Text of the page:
The United Kingdom's Court System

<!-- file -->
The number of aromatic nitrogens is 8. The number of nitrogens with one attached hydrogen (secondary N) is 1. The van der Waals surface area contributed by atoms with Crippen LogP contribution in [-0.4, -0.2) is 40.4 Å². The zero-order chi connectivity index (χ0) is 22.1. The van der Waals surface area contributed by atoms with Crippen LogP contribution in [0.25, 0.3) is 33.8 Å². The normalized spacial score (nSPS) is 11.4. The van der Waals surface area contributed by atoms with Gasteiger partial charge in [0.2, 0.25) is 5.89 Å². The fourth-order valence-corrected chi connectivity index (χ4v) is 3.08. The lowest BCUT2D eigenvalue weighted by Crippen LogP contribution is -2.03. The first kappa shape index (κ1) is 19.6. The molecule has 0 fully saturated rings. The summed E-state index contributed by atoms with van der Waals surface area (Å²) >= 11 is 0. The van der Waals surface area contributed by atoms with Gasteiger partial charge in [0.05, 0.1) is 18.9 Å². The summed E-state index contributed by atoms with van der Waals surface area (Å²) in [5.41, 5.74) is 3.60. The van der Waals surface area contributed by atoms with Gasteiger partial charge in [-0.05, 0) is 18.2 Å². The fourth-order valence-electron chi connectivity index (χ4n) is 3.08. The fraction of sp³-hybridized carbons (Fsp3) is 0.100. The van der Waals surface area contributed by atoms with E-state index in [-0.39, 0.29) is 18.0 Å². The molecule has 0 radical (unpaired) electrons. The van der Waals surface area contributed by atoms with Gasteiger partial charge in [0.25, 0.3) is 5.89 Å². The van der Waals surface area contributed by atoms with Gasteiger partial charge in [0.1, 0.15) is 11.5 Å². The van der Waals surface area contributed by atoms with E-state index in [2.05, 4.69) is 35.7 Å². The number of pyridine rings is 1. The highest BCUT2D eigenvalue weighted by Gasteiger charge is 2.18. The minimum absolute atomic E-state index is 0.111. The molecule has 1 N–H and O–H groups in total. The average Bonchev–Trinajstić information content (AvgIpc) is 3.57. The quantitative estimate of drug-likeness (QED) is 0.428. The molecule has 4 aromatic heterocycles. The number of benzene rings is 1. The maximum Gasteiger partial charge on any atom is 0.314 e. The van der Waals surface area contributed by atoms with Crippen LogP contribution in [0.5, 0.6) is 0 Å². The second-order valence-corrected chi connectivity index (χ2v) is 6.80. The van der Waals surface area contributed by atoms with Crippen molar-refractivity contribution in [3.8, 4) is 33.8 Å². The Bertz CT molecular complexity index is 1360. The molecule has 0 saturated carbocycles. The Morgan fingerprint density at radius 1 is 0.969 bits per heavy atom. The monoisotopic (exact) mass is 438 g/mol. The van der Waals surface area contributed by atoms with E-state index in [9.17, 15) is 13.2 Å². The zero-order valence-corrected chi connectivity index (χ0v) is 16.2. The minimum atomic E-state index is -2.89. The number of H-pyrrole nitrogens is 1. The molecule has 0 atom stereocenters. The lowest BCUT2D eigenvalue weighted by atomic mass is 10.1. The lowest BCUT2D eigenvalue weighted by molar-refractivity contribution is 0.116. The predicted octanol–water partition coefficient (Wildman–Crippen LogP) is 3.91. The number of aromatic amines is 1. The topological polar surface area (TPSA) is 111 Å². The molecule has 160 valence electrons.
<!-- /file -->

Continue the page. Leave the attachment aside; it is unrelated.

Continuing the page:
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The United Kingdom's Court System In the trial process in England and Wales is adversarial. In the magistrates' courts, magistrates determine guilt or innocence. In the Crown Court, a jury of twelve ordinary citizens will decide.. The prosecution must prove its case beyond reasonable doubt. The prosecutor will make his case first by calling and examining witnesses. These are then cross-examined by the defence. The defence is not obliged to call evidence and the defendant is not a compellable witness. Any witnesses called by the defence may be cross-examined by the prosecution. The court also has the power to call any witness, other than the defendant. Generally, evidence is oral and given under oath to the court by the witness concerned. However, documentary evidence is admissible in certain circumstances. Subject to exclusionary rules, all evidence which is sufficiently relevant to the facts or issue is admissible. After the prosecution and defence closing speeches in the Crown Court, the judge will give the jury directions on the law and a summary of the evidence. He will then invite the jury to retire and to reach a unanimous verdict. The jury can be asked to give a majority verdict (either 10-2 or 11-1) if they have considered the verdict for a reasonable time and cannot come to a unanimous decision. The jury can be discharged from giving a verdict if they are unable to reach a majority decision. In these circumstances, the prosecution has discretion to seek a re-trial. F1 MAGISTRATES COURTS PROCEEDINGS The procedure in the magistrates' court is primarily governed by the Magistrates' Courts Act 1980. Commencement Proceedings are either commenced by arrest, charge and production to the court, either on bail or in custody, or by the laying of an information followed by the issue of a summons or a warrant. The information sets out details of the offence; where the defendant is charged by the police the charge sheet forms the information. If the defendant is held in custody he/she must appear before the magistrates' court as soon as practicable and in any event at the first sitting after being charged (thereafter he can be remanded for up to four weeks at a time before attending court again). A defendant may be released on bail. The granting of bail is governed by the Bail Act 1976 and the Bail (Amendment) Act 1993. Court Procedure - Summary Offences. The defendant is asked if he pleads guilty or not guilty.

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